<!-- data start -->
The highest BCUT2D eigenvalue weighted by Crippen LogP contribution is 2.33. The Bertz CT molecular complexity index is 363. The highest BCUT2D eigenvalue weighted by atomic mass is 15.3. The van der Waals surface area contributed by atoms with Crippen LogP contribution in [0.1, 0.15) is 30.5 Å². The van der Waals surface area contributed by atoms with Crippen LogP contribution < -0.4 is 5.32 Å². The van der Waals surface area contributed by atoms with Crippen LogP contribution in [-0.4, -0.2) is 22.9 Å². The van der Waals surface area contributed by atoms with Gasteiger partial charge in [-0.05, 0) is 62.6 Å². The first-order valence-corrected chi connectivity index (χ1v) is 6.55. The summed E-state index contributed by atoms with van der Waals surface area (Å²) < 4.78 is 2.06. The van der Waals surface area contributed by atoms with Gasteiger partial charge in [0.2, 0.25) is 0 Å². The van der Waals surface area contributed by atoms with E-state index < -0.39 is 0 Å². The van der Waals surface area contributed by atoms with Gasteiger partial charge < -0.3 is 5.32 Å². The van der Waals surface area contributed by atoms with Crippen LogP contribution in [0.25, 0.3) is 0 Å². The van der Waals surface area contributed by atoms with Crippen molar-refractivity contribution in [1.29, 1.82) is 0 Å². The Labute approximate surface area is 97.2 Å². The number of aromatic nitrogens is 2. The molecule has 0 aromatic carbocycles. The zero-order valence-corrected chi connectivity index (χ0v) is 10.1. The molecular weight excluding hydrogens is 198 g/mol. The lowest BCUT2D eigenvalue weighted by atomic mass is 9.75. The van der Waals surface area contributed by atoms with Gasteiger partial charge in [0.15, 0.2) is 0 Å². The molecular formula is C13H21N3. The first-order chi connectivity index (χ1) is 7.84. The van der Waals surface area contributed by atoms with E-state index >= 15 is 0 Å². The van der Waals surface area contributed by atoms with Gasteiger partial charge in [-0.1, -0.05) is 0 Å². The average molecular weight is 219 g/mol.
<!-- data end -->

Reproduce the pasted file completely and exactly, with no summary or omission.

The highest BCUT2D eigenvalue weighted by Crippen LogP contribution is 2.33. The Bertz CT molecular complexity index is 363. The highest BCUT2D eigenvalue weighted by atomic mass is 15.3. The van der Waals surface area contributed by atoms with Crippen LogP contribution in [0.1, 0.15) is 30.5 Å². The van der Waals surface area contributed by atoms with Crippen LogP contribution < -0.4 is 5.32 Å². The van der Waals surface area contributed by atoms with Crippen LogP contribution in [-0.4, -0.2) is 22.9 Å². The van der Waals surface area contributed by atoms with Gasteiger partial charge in [-0.05, 0) is 62.6 Å². The first-order valence-corrected chi connectivity index (χ1v) is 6.55. The summed E-state index contributed by atoms with van der Waals surface area (Å²) < 4.78 is 2.06. The van der Waals surface area contributed by atoms with Gasteiger partial charge in [0.2, 0.25) is 0 Å². The van der Waals surface area contributed by atoms with E-state index < -0.39 is 0 Å². The van der Waals surface area contributed by atoms with Gasteiger partial charge < -0.3 is 5.32 Å². The van der Waals surface area contributed by atoms with Crippen LogP contribution in [0.25, 0.3) is 0 Å². The van der Waals surface area contributed by atoms with Crippen molar-refractivity contribution in [1.29, 1.82) is 0 Å². The Labute approximate surface area is 97.2 Å². The number of aromatic nitrogens is 2. The molecule has 0 aromatic carbocycles. The zero-order valence-corrected chi connectivity index (χ0v) is 10.1. The molecular weight excluding hydrogens is 198 g/mol. The lowest BCUT2D eigenvalue weighted by atomic mass is 9.75. The van der Waals surface area contributed by atoms with Gasteiger partial charge in [0.15, 0.2) is 0 Å². The molecular formula is C13H21N3. The first-order chi connectivity index (χ1) is 7.84. The van der Waals surface area contributed by atoms with E-state index >= 15 is 0 Å². The van der Waals surface area contributed by atoms with Gasteiger partial charge in [-0.1, -0.05) is 0 Å². The average molecular weight is 219 g/mol.